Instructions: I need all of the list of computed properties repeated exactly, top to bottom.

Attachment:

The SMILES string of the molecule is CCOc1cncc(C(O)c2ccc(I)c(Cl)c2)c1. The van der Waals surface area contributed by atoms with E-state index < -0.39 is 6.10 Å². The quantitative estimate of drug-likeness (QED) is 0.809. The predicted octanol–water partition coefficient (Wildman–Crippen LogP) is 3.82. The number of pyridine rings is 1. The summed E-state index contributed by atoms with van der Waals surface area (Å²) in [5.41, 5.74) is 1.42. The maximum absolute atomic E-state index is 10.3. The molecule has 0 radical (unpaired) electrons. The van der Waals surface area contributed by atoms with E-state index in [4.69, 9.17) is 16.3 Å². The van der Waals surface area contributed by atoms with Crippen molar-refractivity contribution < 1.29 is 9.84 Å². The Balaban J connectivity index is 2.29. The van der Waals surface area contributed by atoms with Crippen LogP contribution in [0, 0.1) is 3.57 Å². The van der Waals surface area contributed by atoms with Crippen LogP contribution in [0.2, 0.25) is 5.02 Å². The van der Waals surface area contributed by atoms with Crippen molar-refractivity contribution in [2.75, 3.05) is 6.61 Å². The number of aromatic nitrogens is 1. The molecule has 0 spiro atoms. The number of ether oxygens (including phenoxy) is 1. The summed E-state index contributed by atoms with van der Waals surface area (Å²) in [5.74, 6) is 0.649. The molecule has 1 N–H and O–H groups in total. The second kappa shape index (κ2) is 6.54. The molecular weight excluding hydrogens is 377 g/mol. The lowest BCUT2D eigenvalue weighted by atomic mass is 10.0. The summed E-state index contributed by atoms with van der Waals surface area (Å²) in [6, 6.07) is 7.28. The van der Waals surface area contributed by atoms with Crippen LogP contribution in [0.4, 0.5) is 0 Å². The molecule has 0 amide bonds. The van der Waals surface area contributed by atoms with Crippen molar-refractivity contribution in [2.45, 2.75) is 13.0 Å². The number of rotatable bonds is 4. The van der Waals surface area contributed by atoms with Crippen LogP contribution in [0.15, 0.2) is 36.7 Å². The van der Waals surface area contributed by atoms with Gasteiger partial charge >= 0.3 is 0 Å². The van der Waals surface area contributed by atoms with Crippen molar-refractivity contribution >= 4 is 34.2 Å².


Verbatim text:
The SMILES string of the molecule is CCOc1cncc(C(O)c2ccc(I)c(Cl)c2)c1. The van der Waals surface area contributed by atoms with E-state index < -0.39 is 6.10 Å². The quantitative estimate of drug-likeness (QED) is 0.809. The predicted octanol–water partition coefficient (Wildman–Crippen LogP) is 3.82. The number of pyridine rings is 1. The summed E-state index contributed by atoms with van der Waals surface area (Å²) in [5.41, 5.74) is 1.42. The maximum absolute atomic E-state index is 10.3. The molecule has 0 radical (unpaired) electrons. The van der Waals surface area contributed by atoms with E-state index in [4.69, 9.17) is 16.3 Å². The van der Waals surface area contributed by atoms with Crippen molar-refractivity contribution < 1.29 is 9.84 Å². The Balaban J connectivity index is 2.29. The van der Waals surface area contributed by atoms with Crippen LogP contribution in [0, 0.1) is 3.57 Å². The van der Waals surface area contributed by atoms with Crippen LogP contribution in [0.2, 0.25) is 5.02 Å². The van der Waals surface area contributed by atoms with Crippen molar-refractivity contribution in [2.75, 3.05) is 6.61 Å². The number of aromatic nitrogens is 1. The molecule has 0 spiro atoms. The number of ether oxygens (including phenoxy) is 1. The summed E-state index contributed by atoms with van der Waals surface area (Å²) in [5.74, 6) is 0.649. The molecule has 1 N–H and O–H groups in total. The second kappa shape index (κ2) is 6.54. The molecular weight excluding hydrogens is 377 g/mol. The lowest BCUT2D eigenvalue weighted by atomic mass is 10.0. The summed E-state index contributed by atoms with van der Waals surface area (Å²) in [6, 6.07) is 7.28. The van der Waals surface area contributed by atoms with Crippen LogP contribution in [0.4, 0.5) is 0 Å². The molecule has 0 amide bonds. The van der Waals surface area contributed by atoms with Crippen molar-refractivity contribution in [2.45, 2.75) is 13.0 Å². The number of rotatable bonds is 4. The van der Waals surface area contributed by atoms with Crippen LogP contribution in [0.15, 0.2) is 36.7 Å². The van der Waals surface area contributed by atoms with Gasteiger partial charge >= 0.3 is 0 Å². The van der Waals surface area contributed by atoms with Crippen molar-refractivity contribution >= 4 is 34.2 Å².